Three flashes follow in unison, on the third flash there is a shadow standing over Sherry’s cowering body. The shadow is in the shape of a blade being held aloft. A fourth flash follows, Sherry pulls the cover back, and the shadow blade falls. Hers eyes are wide, her mouth open in a silent scream.

The lightening flashes on the blade showing its steel edge. It plunges deep between Sherry’s heaving breasts. No sound comes from her dying lips. A pool of young red blood seeps through her white lace nightgown around the sunken blade. Her eyes are wide and stare lifeless, her heaving breasts are now still, she breathes no more.

Next door, Rodney, a little tipsy because of imbibing too much has taken to sleep in the rooms large luxurious crimson satin upholstered lounge chair. He hasn’t bothered to shed his clothes, and an empty whisky glass dangles precariously from his right hand. A single oil lamp burns softly on the bedside cabinet, its eerie glow flickers orange-yellow. Behind Rodney a secret panel slowly creaks open in the book lined wall. A dark shadow creeps closer as Rodney snores.

The tormenting flicker of the oil lamp is just enough light to see a knotted rope loop round Rodney’s neck. The rope slowly tightens then jerks hard. The knot bites into Rodney’s windpipe, the dangling glass drops and shatters on the highly polished floor.

Rodney’s eyes blink wide and bulge as he gasps for air, his finger fight in vain; his knuckles turn white while clawing at the garrotte. His lips redden and twist in terror, his eyes bulge more, his legs kick out and his fingers tremble as they claw at the tightening garrotte. In only a few short minutes Rodney’s fingers stop clawing, his stiffened kicking legs relax. There is one final throat restricting tug on the garrotte and Rodney chokes to death.


Downstairs in the hallway, the old grandfather clock chimes two. Sir Peter Broderick and Joanna Crosbie sleep soundly in their grand draped four-poster. They are unaware of a shadowy presence that has entered. Sir Peter and Joanna are cuddled together like newly wed lovers. The only light that cuts the darkness is the intermittent lightening.

The crisp cold blue-white lightening flashes expose the long shining broadsword that hovers precariously above them, waiting for its deadly time to fall. The broadsword is hefted high and as a shrill crack of thunder hits the bedroom illuminates with lightening flash. The broadswords falls slicing with ease through its targets necks and decapitating both Peter and Joanna in one swift blow. Joanna’s pretty head tumbles from the bed onto the plush white carpet with a dull thud.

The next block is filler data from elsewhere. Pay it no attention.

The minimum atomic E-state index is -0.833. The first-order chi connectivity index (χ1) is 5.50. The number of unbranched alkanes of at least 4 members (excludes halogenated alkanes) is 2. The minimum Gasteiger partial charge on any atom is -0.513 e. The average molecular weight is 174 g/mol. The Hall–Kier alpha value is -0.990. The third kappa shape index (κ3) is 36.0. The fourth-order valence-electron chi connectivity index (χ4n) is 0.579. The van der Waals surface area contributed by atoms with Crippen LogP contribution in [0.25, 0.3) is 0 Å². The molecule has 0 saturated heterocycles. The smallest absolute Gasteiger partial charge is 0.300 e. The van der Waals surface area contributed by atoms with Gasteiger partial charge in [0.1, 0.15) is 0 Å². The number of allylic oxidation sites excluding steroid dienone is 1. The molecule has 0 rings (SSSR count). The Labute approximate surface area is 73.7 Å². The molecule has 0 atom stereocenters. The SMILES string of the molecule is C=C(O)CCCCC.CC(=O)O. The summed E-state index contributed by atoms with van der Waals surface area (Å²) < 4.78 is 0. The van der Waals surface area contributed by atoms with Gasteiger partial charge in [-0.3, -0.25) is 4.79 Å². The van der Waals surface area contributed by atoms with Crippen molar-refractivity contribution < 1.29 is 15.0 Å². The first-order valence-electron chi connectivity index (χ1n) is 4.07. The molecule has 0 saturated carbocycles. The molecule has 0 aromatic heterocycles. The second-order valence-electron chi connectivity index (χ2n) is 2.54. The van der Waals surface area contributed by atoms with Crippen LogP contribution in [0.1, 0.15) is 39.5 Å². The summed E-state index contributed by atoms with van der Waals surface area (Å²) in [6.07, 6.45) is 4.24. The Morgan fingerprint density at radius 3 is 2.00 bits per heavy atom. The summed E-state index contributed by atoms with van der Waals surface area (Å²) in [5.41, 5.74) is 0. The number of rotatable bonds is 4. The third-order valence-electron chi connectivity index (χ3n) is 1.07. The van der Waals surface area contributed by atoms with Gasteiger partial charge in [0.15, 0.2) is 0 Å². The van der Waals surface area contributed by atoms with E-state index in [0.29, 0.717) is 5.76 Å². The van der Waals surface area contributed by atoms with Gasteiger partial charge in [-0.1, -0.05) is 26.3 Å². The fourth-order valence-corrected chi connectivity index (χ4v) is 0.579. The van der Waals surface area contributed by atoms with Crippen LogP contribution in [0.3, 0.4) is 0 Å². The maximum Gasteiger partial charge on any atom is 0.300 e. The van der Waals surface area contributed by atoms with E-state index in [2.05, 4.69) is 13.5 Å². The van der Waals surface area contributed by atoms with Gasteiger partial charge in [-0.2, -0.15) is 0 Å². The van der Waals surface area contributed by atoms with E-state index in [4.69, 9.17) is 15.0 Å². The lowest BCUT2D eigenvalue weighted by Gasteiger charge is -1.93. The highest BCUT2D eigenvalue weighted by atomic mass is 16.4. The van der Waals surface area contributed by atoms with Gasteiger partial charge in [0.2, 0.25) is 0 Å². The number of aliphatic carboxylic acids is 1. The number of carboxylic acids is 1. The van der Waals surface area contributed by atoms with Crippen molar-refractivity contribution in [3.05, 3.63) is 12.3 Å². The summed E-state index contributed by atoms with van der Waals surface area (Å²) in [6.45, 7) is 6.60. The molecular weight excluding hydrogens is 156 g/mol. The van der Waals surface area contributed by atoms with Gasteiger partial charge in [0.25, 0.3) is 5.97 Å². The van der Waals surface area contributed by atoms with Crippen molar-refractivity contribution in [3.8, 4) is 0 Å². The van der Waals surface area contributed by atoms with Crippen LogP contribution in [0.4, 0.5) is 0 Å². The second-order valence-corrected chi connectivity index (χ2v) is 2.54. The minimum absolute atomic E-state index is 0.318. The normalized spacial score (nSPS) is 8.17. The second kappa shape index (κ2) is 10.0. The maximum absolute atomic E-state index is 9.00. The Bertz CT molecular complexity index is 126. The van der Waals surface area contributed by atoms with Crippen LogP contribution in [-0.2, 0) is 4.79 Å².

Two doors along is Judge Rignhart’s room, the portly barrister snores loudly in his comfy bed, dreaming of whatever delights him. He is for all intents and purposes dead to the world, his plentiful intake of alcohol forcing sleep to come with ease and deeper than usual.

The door opens silently and in flows the shadow, it moves to a shining suit-of-armour standing at the east wall and takes a firm hold on its battleaxe. Rignhart grumps and groans as he turns onto his side, if he were awake he would see the death that is about to befall him. The shadow is now standing next to the bed. Rignhart snorts again and rolls onto his back.

The lightening flashes, the battleaxe raises into the air above Rignhart, it drops. There is a crunch of shattering bone, a sickening snapping of skin and bone as the battleaxe imbeds in Rignhart’s scull. Rignhart’s face turns bleach-white with a stream of thick crimson blood running down between his close eyes. With the battleaxe remaining in Rignhart’s split scull the shadow floats back towards the door.


The faithful old hallway grandfather clock hits three and three deep vibrating chimes sound out. In the master bedroom sleeps Lady Samantha with Gordon Fletcher by her side. He knows it will be the last night he spends with her, for on the morn he goes in search of another wealthy aristocrat.

The door handle turns, but this door is locked. Lightening illuminates the room with two bright flashes. Through the solid oak wood of the door seeps the dark shadow, it floats to the bedside and looms over them, watching them sleep peacefully. The shadow holds its smoky arms wide, a white lace cloth in one hand, and a sharp silver dagger in the other.

In one swift movement the shadow roughly shoves the cloth into Samantha’s mouth and at the same time runs the cold steel across her throat releasing her inner fluid. Samantha wakes; she struggles with fearful eyes wide. Fletcher moves slightly, grumbles, but doesn’t wake.

The blood stained dagger forcefully plunges between Samantha’s wide open eyes, her eyes instantly turn white and her struggling halts. Her blood seeps freely over the crisp white pillow turning it pink, and still Fletcher sleeps soundly on.


At eight the following morning the household staff return, cook immediately make for the kitchen to prepare breakfast. Mason, the butler readies the chambermaids to rouse the family and guests when all hear a shout from Lady Samantha’s room. Quickly Mason and chambermaid Marie run to the bedroom, Mason turns the door handle but it is locked.

“My Lady?”

Receiving no answer, Mason pulls out his set of master-keys, and sends Marie to rouse Sir Rodney. Mason sifts through the abundance of keys trying to locate the bedroom key; suddenly he is disturbed by a harrowing scream emanating from Sir Rodney’s room. He turns from the door to see a crying Marie running towards him; she almost falls into Mason’s arms. Marie is shaking, tears freely flow down her flushed cheeks.

“What is the matter?” asks Mason.

“Sir Rodney…” stammers Marie.”Sir Rodney…he’s…he’s dead!”

By now the rest of the household staff, having heard Marie’s scream, crowd round Mason and Marie, everyone wanting to know what is going on. The ever professional Mason, realising something sinister has happened during the night takes full control of the situation. He orders Mrs Brown, the cook to take Marie and Penny, the other chambermaid down to the scullery, and then sends footman David to call for the police.